The World’s Most Expensive Chandelier: Brighton Pavilion
Brighton Pavilion was built for King George IV in 1815. Intended as his summer retreat, the palace was designed in the Regency style with Indo-Islamic and Chinese influences by architect John Nash. In the Banqueting Room, clutched in spectacular oriental dragons’ claws, is the world’s most expensive chandelier.
When it was designed, Brighton Pavilion was at the cutting edge of daring, imaginative interior design. Today, the palace remains an astonishing and inspirational building. This article discusses Brighton Pavilions rich architectural history, the story of the ‘stupendous chandelier’, and how this extraordinary place can inspire modern interiors.
The Royal Pavilion: A Postmodern Masterpiece of the Regency Period
Erected as the summer residence for King George IV between 1815 and 1822, the Brighton Pavilion incorporated inspiration from numerous oriental styles, including Moorish, Chinese and Tartar, with some Gothic influences thrown in for good measure. The eclecticism of the palace was truly ahead of its time, making John Nash’s Pavilion somewhat of a precursor to postmodern architecture.
Whereas the outside of the palace leans more towards the architect’s Indo-Islamic influences, the interiors are influenced by Chinese culture. Incorporating Chinese sensibilities with Neoclassical and Gothic detailing, the palace’s sumptuous wallpapers, expensive chandeliers and textiles were selected by interior designer Frederick Crace.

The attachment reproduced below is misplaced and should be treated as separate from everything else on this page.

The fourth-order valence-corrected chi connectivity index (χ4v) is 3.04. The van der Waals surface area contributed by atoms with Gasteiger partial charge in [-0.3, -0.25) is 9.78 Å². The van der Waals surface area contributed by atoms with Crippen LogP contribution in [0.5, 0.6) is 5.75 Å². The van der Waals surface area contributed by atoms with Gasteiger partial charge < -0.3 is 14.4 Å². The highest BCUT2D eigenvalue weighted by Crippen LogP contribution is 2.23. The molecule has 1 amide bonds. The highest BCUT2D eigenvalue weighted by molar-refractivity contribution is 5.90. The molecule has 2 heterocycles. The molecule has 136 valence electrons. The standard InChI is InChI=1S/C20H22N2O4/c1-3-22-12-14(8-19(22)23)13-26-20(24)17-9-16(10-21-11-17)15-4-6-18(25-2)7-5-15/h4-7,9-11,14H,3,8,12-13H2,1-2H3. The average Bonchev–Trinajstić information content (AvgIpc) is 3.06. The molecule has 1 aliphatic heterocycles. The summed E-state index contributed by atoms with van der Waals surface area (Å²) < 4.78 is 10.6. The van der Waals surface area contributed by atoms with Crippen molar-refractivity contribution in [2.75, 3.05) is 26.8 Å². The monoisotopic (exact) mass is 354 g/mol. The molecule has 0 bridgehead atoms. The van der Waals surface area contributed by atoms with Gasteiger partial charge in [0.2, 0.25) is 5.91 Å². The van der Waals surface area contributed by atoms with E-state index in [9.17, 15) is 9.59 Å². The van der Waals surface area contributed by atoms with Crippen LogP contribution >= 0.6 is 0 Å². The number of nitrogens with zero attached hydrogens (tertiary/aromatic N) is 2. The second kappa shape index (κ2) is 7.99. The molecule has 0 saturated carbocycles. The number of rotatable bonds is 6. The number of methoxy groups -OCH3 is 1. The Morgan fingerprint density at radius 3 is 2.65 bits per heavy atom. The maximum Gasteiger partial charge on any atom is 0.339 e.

The aesthetic eclecticism of the Pavilion is best understood as the personal expression of its eccentric and rebellious commissioner. King George IV was certainly the most prolific patron of the arts since King Charles I, and the King was a pioneer of style and taste during the fashion-conscious Georgian period.
The World’s Most Expensive Chandelier: The Stupendous Chandelier
Within the one of main rooms of the exotic palace hangs a number of magnificent chandeliers. On entering the Banqueting Room, your eyes are immediately drawn into the centre of the domed ceiling, which depicts the eastern sky at night. Against this majestic scene is the largest, most decadent chandelier. The Bishop John George described how “a gigantic palm rears its broad and luxuriant head…[and] Beneath the resplendent waving leaves floats an immense fiery dragon, carrying in its claws the stupendous chandelier.”
This ‘stupendous chandelier’ was designed by the Robert Jones and fabricated by London design company Bailey & Saunders. Costing £5,600 (approximately half a million euros in today’s currency), the chandelier comprises gold chain with a belt of diamonds, rubies, pearls and garnets, around which six winged dragons suspend a multitude of tassels and crystals in their claws. This spectacular light fitting is arguably the most expensive chandelier in the world, with antiques experts now classifying the chandelier as priceless.
Chandeliers by Lladro: A Touch of the Magic of the Royal Pavilion for the Contemporary Interior
A visit to the Brighton Pavilion to view the world’s most expensive chandelier is thoroughly inspirational for any interior design enthusiast. With artistry and imagination, the interior’s joyful abandon and eclecticism can be translated beautifully for the contemporary moment.
For instance, by swapping traditional crystal for fine porcelain, design firm Lladró invoke all of the interest and glamour of the Banqueting Room’s ‘stupendous chandelier’ for the modern day. Teamed with pieces from their oriental high porcelain collection, these opulent, daring decorations push aesthetic boundaries with all the glamour, exoticism and vivicity of George IV’s summer palace.